Looking northward up thru the yard.... Don't think trains have been thru here for a while.

This is probably the last business to be serviced on this track, as the yard is well over grown and tracks haven't be used for quite some time.

Going over the intersection at Penn Ave and Olive St, left heads back into Scranton.

View of the bridge above at track level.

Interesting building with angled corner due to the track going by, guess they wanted to maximize the property usage.....  The building is the Dickson Manufacturing Company, one of the first steam locomotive manufacturing company's around (and also seen in 'The Office' opening credits)
More info can be found here.  Thanks to Tim Granahan for the information on the building.

     6          ex DL&W or D&H Tower at Wyoming and Gibson and Grade Crossing

Very little info, no, scratch that, I haven't seen any info on this tiny little tower, but somehow, it manages to survive.  A couple of the seconf florr windows have recently been busted out.  The tracks north of this yard appear to be unused, and the crossing gates are in terrible shape, as can be seen by the photos below.  These gates are typical of all of the crossings up to the "interlocking" a few blocks north.



     7          Erie Depot

The depot is now Cooper's Restaurant, a very popular seafood restaurant.


     8          Interchange / D&H

I thought this was interesting enough to include as an attraction.  I'm sure it will provide many photo ops if you can catch them switching here.   Back in the days, there used to be a roundhouse here.

     9          Former D&H Machine Shops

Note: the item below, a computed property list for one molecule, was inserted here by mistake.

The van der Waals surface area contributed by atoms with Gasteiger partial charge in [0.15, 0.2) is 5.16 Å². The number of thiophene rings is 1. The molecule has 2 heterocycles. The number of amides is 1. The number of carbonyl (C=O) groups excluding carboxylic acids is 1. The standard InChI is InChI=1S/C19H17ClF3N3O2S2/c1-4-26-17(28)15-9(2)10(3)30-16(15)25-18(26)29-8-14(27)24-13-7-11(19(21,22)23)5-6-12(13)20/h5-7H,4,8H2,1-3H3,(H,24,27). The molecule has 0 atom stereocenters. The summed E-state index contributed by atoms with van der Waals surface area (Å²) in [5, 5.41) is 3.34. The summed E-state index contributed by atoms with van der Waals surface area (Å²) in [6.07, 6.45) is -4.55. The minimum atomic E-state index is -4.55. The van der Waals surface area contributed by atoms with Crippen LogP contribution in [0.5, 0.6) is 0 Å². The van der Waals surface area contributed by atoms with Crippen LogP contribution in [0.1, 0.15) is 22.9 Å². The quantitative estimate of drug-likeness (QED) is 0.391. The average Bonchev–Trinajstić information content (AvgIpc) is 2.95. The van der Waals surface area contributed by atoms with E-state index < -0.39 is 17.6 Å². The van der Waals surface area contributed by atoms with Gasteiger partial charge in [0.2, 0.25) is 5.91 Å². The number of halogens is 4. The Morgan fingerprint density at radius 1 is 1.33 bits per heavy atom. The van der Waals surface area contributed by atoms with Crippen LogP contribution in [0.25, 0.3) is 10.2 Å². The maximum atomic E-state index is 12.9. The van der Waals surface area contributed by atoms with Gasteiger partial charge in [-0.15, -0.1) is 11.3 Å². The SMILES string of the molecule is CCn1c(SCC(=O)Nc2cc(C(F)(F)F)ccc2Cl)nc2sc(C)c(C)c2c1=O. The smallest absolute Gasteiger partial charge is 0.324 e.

10          Bridge

The location of this bridge makes it easy to access for pictures going either way.  It was on D&H tracks, and it looks like it was built in 1904.  Looks like they're going to put the other track in!... ah, just messin with you, tie replacement, gotta give them credit for spending the bucks.  The north end of the bridge runs into the flood wall built to contain the river, not sure if they have a way to put something over the tracks to help hold the water back, but it looks like the concrete wall is so designed.  An old signal base sits a few feet down the tracks.




         Cantilever Signal Bridge

No signals here, but I'm amazed the signal bridge has survived this long.  The telephone poles are in pretty good shape too considering.


         Old Signal Bridge and New Unilens Signals

For the time being (this was written in Sep 2011), access to this location was easy because there was a open field and an unfinished house.  Once the house is completed and sold, I don't think the new owners will appreciate you coming thru to get pictures, so if you want to get pictures of them here, make it soon!  Careful tho, a Scranton cop lives across the street, and another one lives a few doors away.


Fire and Police

   HQ     Fire Headquarters
Mulberry St.

The fire department has been serving Scranton since it became incorporated in 1866, but it wasn't until 1901 that Scranton had its first paid members.  That lasted till 1907 when they went to an all paid department.  Today, Scranton has 150 firefighters.  Most of the equipment has Bureau of Fire on them instead of Scranton Fire Department.

Their webpage is at: http://www.scrantonpa.gov/fire_department.html

            The City Hall building is on the left with the tall spire.

        Equipment is really squeezed in!

      Memorial to the fallen.

   T4/E9     Truck 4, Engine 9
1047 N. Main St.

I found Rescue 1 here today, but on their website, it's home is supposed to be on Wyoming St (as seen in the list above).



Other stuff downtown

Scranton Hobby Center
on Lackawanna Ave a block from the Steamtown Mall.
517 Lackawanna Avenue,     Scranton, PA 18503,    
(570) 342-1963

 Bridge detail by Tower 60.

  Harrison Ave bridge going over the railroad and a creek, right off of the Central Scranton Expressway.

  Statue off Lackawanna.

     F1          Cool Repair Shop!



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New 08/28/2011
last Modified: 13 Apr 2014